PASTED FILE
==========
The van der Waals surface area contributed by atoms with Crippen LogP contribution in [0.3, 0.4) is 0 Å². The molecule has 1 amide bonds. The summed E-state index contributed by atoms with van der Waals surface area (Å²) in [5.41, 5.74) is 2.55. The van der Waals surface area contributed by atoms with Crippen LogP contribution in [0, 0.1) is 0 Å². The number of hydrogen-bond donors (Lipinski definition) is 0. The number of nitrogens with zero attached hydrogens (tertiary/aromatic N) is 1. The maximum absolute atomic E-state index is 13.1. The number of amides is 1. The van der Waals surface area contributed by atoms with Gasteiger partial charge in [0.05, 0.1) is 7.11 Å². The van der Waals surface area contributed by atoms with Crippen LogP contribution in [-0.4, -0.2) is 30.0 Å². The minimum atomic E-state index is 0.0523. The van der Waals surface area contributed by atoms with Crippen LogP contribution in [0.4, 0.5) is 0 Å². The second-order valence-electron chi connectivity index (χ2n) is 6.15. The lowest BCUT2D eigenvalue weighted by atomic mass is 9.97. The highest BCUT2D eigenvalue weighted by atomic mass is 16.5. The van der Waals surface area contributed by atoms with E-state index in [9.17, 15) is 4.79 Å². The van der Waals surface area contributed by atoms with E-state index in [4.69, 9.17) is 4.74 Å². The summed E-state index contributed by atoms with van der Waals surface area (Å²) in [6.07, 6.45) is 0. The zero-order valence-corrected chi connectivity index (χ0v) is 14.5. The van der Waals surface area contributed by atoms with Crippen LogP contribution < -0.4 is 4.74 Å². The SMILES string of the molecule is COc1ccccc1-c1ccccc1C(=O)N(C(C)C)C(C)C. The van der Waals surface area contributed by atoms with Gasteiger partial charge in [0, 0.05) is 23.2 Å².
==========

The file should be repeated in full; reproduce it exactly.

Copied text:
The van der Waals surface area contributed by atoms with Crippen LogP contribution in [0.3, 0.4) is 0 Å². The molecule has 1 amide bonds. The summed E-state index contributed by atoms with van der Waals surface area (Å²) in [5.41, 5.74) is 2.55. The van der Waals surface area contributed by atoms with Crippen LogP contribution in [0, 0.1) is 0 Å². The number of hydrogen-bond donors (Lipinski definition) is 0. The number of nitrogens with zero attached hydrogens (tertiary/aromatic N) is 1. The maximum absolute atomic E-state index is 13.1. The number of amides is 1. The van der Waals surface area contributed by atoms with Gasteiger partial charge in [0.05, 0.1) is 7.11 Å². The van der Waals surface area contributed by atoms with Crippen LogP contribution in [-0.4, -0.2) is 30.0 Å². The minimum atomic E-state index is 0.0523. The van der Waals surface area contributed by atoms with Crippen LogP contribution in [0.4, 0.5) is 0 Å². The second-order valence-electron chi connectivity index (χ2n) is 6.15. The lowest BCUT2D eigenvalue weighted by atomic mass is 9.97. The highest BCUT2D eigenvalue weighted by atomic mass is 16.5. The van der Waals surface area contributed by atoms with E-state index in [9.17, 15) is 4.79 Å². The van der Waals surface area contributed by atoms with E-state index in [4.69, 9.17) is 4.74 Å². The summed E-state index contributed by atoms with van der Waals surface area (Å²) in [6.07, 6.45) is 0. The zero-order valence-corrected chi connectivity index (χ0v) is 14.5. The van der Waals surface area contributed by atoms with Crippen LogP contribution < -0.4 is 4.74 Å². The SMILES string of the molecule is COc1ccccc1-c1ccccc1C(=O)N(C(C)C)C(C)C. The van der Waals surface area contributed by atoms with Gasteiger partial charge in [0, 0.05) is 23.2 Å².